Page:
Other than that, I’m a bit disappointed that I didn’t maintain my routines:
I wanted to blog about both our travels and FIRE topics, but only managed travel posts.
I planned to run 3 times a week, but only managed 4 or 5 times in four months. I’m going to pay for that as it will hurt when I start running again.
I envisioned our travels would be a healthy eating journey, but beer or wine with dinner most days doesn't meet that aspiration. It’s OK now and again, but it became a habit. It wasn’t the plan, and it cost a fortune!
The positive spin is to take these as learnings and try to figure out how I do better on them next time.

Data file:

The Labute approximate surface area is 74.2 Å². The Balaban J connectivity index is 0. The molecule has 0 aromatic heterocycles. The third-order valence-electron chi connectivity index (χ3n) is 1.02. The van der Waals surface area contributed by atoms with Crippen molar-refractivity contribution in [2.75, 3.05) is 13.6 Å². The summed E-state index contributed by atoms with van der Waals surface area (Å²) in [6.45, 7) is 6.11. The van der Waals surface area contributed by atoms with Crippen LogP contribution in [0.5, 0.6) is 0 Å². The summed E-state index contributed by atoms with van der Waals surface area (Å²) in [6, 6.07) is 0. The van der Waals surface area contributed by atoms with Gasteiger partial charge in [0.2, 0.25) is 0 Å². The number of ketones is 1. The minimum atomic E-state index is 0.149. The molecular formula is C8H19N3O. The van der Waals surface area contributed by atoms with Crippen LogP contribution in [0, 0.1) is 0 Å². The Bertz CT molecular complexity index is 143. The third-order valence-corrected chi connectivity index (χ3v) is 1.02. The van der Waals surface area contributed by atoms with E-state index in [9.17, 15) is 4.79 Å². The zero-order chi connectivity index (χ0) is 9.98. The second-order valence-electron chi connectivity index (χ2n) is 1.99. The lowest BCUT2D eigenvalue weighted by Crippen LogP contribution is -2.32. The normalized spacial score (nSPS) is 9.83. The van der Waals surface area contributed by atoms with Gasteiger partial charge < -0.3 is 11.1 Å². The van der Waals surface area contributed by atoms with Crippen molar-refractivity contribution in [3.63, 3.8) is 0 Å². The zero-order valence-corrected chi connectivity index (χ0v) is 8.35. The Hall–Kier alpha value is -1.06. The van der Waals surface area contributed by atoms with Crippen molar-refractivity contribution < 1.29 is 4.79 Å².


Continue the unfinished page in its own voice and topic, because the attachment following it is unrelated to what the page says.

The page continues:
What we would have done differently
Another difficult question. I don’t think there is too much, but a few things that spring to mind are:
We wouldn’t book such an organised itinerary for India. Maybe it was OK for a first trip, but next time we would have the confidence to be more independent.
Travel a little more slowly, spending more time in less countries.
Be better at choosing some of the trips. I suspect other trips to the Whitsunday Islands and Fraser Island may have been more suitable for us than the ones we booked. We should have read more reviews and trusted the travel agent less.
I think that’s it, so not too big a list, and certainly not bad for our first effort at travelling.
How did Sally and I get on?
Surprisingly well, given that we were together 24 hours a day for 122 days in a row. That’s a lot of time for me to get something wrong!